I’ve always been an avid cyclist as a child and in my teens I used to do a lot of road cycling around my home county of Essex. Like most teenagers though I found girls, parties and drink, so the cycling for many years took a back seat, to the point I even sold all my bikes!
Then after getting married to my childhood school sweetheart, Mandi and with the birth of our first child, Charlotte I decided to get fit again and purchased a cheap mountain bike. Within 6 months I was hooked again and upgraded to an alloy-carbon hard tail mountain bike and went out in all weathers.
The pressures of work, family life and our second child Luke competed with cycling and so the bike got less and less used. At the age of 33 one of life’s speed bumps hit and I was diagnosed with testicular cancer. This was a real life challenge and with the support of my family and friends I tackled it head on, as it wasn’t going to beat me.
The chemotherapy treatment was intense and our 3rd child, Chloe was born at the end of the last cycle of chemo. This always gave us something to look forward to. I took the positives from the whole cancer experience and thought well it’s an early wake up call to make the most of life. I came up with my catch phrase, “Live Life Large” and had every intention to ensure I did.
The road to recovery wasn’t always smooth with a few more scares along the way, when it was suspected I had lung cancer but proved to be a chicken pox scare on my lung! I didn’t get back on the bike for 2 years after the treatment and boy it was uncomfortable! I persevered and like every good cyclist had to buy various saddles until I was “comfy”.
Life was good and then the world went into financial meltdown when Lehman’s collapsed and like many people in the City at that time I needed to find a new challenge. So I headed off to the Middle East to live and work in Abu Dhabi. There was the ability to cycle almost every day in beautiful sunshine with wonderful views out to sea along sandy beaches. I purchased a hybrid bike and got really back into cycling in temperatures some days of 45 degrees! Enjoying on Tuesday night the fact the F1 circuit is opened up to cyclists and runners. Wonderful spinning like mad around the world’s greatest F1 circuit and it was even more fun racing an Aston Martin around it too on a track event experience!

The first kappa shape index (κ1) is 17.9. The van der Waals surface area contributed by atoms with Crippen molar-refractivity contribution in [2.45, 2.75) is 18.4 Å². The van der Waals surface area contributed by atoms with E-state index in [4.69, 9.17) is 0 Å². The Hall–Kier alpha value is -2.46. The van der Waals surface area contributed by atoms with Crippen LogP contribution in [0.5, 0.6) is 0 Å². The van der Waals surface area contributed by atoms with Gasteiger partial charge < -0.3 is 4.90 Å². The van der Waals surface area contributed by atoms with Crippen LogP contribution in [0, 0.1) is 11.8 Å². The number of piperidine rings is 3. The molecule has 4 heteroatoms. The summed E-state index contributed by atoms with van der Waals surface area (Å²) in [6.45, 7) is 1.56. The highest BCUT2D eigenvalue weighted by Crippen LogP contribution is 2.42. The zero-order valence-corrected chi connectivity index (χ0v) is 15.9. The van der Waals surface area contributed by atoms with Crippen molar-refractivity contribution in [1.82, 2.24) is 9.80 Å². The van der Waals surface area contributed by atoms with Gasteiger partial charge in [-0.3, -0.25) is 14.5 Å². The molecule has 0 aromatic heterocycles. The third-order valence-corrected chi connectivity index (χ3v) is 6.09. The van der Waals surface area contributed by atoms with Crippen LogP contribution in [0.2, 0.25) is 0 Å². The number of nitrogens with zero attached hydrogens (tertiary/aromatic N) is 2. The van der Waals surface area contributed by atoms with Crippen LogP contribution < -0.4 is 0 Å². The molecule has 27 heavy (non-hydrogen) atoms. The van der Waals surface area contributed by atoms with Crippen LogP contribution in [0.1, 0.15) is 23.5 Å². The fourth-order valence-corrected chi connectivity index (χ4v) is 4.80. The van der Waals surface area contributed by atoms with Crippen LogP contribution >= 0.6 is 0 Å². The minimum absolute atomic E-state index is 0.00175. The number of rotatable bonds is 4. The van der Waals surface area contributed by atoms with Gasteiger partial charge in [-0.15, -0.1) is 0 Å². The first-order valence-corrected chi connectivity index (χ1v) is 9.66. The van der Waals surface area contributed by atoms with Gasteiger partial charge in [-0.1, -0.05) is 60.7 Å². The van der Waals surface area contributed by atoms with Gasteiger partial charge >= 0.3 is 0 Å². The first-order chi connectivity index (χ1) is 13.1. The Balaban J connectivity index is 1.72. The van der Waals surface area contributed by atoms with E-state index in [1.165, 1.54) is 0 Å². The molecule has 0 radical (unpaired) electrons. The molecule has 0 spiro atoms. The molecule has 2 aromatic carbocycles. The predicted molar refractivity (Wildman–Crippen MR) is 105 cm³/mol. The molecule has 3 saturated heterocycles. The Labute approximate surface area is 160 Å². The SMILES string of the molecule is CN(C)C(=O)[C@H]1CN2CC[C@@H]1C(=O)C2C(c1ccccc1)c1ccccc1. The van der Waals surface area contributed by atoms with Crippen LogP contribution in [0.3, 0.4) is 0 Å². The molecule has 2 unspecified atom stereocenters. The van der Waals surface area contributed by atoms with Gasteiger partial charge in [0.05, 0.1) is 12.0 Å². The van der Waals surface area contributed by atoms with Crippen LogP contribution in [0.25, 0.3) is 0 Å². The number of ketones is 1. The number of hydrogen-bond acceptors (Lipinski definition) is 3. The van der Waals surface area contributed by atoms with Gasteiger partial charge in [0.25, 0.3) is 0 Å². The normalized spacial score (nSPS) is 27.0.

My time in the Middle East came to an end and I returned back home to deep darkest Essex! Just prior to returning I was introduced to the team captain, Glen Ashby of We Hate Hills & Wind cycling group. We Hate Hills & Wind(WHH) are not a club or a formal team, just a bunch of blokes who are enjoying getting out at the weekend to try to stay a bit fit, get some fresh air & some fun, followed by a lovely coffee & toast, or maybe even a full English sometimes!
The banter and laughter at the weekends on a ride is always a great tonic and we all have nicknames; mine is Chewbacca. After 6 years of challenges where we have cycled over 32,000 miles and have raised almost £200,000 for various charities. Glen really helped me to get my first serious carbon fibre road bike. It was awesome, though my wife, Mandi wondered why a “push bike” would cost so much!
Now the road cycling habit really began and it’s quite surprising the frequency of which you have a need to buy something new for your bike! In 2012 I joined WHH on an amazing and strenuous ride across the French Alps from Geneva to Nice, taking in some amazing sights as we road 348 miles over 4 days. For a club that hates hills we certainly climbed some serious Cols and coming down them was great fun. We raised thousands of pounds for charity The experience was awesome and post the ride the cycling habit needed to be fed and a purchase of a new, lighter, faster bike had to be made.
Now it’s July 2013 and in the past couple of weeks life has thrown me and my family another speed bump to get over. I’d not been feeling quite 100pct and being a type 1 diabetic my blood sugars had been running a bit high. So just before a business trip to New York I had some blood tests. Though I didn’t let this stop me from hiring a race bike in New York and putting in a great ride at the weekend along the NY coastline. After returning and some more blood tests I was sent for an ultra sound and also a CT scan. There was a thought the cancer could have come back, but they all came back clear, but my white blood cell count was still high. So more blood tests, a meeting with the haematologist specialist and confirmation I now have Chronic Myeloid Leukaemia. My first reaction was "this shouldn’t stop me from doing the Prudential 100 Olympic Ride", only to be told it does and I have to pull out because it’s too close to me having my first bone marrow biopsy and beginning treatment. I was not happy about that, but it doesn’t prevent me from training, though a little lighter than normal and it does mean I’ll be fit enough for the next awesome charity ride, the London Bikeathon on September 15th.
The irony is I had the idea to enter the ride from a colleague at work. One of our WHH guys, Richard Bass (Twig) has leukaemia, so I suggested to the club captain we enter to raise funds and awareness for Twig and now there are almost 35 of us doing the ride. I suppose the definition of irony is looking to do the ride for a friend and then contracting leukaemia yourself. Well you have to look at the funny side of it don’t you!
Life still goes on, the cycling training still continues and a few more pounds drop off which isn’t a bad thing being a 42 year old middle aged man with Type 1 diabetes and now leukaemia who loves to cycle, but hates hills! So Live Life Large and be unstoppable to beat blood cancers.